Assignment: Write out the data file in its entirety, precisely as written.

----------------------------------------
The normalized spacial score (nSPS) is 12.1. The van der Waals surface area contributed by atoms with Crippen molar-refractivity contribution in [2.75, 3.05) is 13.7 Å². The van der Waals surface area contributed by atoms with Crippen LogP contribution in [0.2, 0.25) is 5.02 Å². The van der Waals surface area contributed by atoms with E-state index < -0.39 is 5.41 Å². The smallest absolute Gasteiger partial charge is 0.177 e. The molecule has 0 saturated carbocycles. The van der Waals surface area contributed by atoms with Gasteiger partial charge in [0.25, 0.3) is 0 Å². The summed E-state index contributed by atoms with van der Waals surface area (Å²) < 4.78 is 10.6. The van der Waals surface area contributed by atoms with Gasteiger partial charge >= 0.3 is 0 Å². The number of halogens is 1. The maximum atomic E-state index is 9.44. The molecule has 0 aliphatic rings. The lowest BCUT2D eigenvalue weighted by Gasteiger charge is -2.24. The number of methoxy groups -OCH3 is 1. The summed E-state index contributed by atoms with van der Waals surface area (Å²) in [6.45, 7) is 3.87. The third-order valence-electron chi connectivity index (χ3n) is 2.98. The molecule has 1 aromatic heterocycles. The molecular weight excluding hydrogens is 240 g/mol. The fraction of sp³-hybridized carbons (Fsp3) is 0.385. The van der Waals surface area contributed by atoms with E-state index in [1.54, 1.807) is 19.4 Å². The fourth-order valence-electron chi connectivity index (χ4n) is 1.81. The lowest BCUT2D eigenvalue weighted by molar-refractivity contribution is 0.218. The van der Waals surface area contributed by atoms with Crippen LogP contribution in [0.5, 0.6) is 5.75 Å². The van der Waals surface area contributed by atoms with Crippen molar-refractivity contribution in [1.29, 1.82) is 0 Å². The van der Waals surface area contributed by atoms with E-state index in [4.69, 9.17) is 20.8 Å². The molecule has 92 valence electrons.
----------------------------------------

The normalized spacial score (nSPS) is 12.1. The van der Waals surface area contributed by atoms with Crippen molar-refractivity contribution in [2.75, 3.05) is 13.7 Å². The van der Waals surface area contributed by atoms with Crippen LogP contribution in [0.2, 0.25) is 5.02 Å². The van der Waals surface area contributed by atoms with E-state index < -0.39 is 5.41 Å². The smallest absolute Gasteiger partial charge is 0.177 e. The molecule has 0 saturated carbocycles. The van der Waals surface area contributed by atoms with Gasteiger partial charge in [0.25, 0.3) is 0 Å². The summed E-state index contributed by atoms with van der Waals surface area (Å²) < 4.78 is 10.6. The van der Waals surface area contributed by atoms with Gasteiger partial charge >= 0.3 is 0 Å². The number of halogens is 1. The maximum atomic E-state index is 9.44. The molecule has 0 aliphatic rings. The lowest BCUT2D eigenvalue weighted by Gasteiger charge is -2.24. The number of methoxy groups -OCH3 is 1. The summed E-state index contributed by atoms with van der Waals surface area (Å²) in [6.45, 7) is 3.87. The third-order valence-electron chi connectivity index (χ3n) is 2.98. The molecule has 1 aromatic heterocycles. The molecular weight excluding hydrogens is 240 g/mol. The fraction of sp³-hybridized carbons (Fsp3) is 0.385. The van der Waals surface area contributed by atoms with E-state index in [1.54, 1.807) is 19.4 Å². The fourth-order valence-electron chi connectivity index (χ4n) is 1.81. The lowest BCUT2D eigenvalue weighted by molar-refractivity contribution is 0.218. The van der Waals surface area contributed by atoms with Crippen LogP contribution in [0.5, 0.6) is 5.75 Å². The van der Waals surface area contributed by atoms with Crippen molar-refractivity contribution in [1.29, 1.82) is 0 Å². The van der Waals surface area contributed by atoms with E-state index in [4.69, 9.17) is 20.8 Å². The molecule has 92 valence electrons.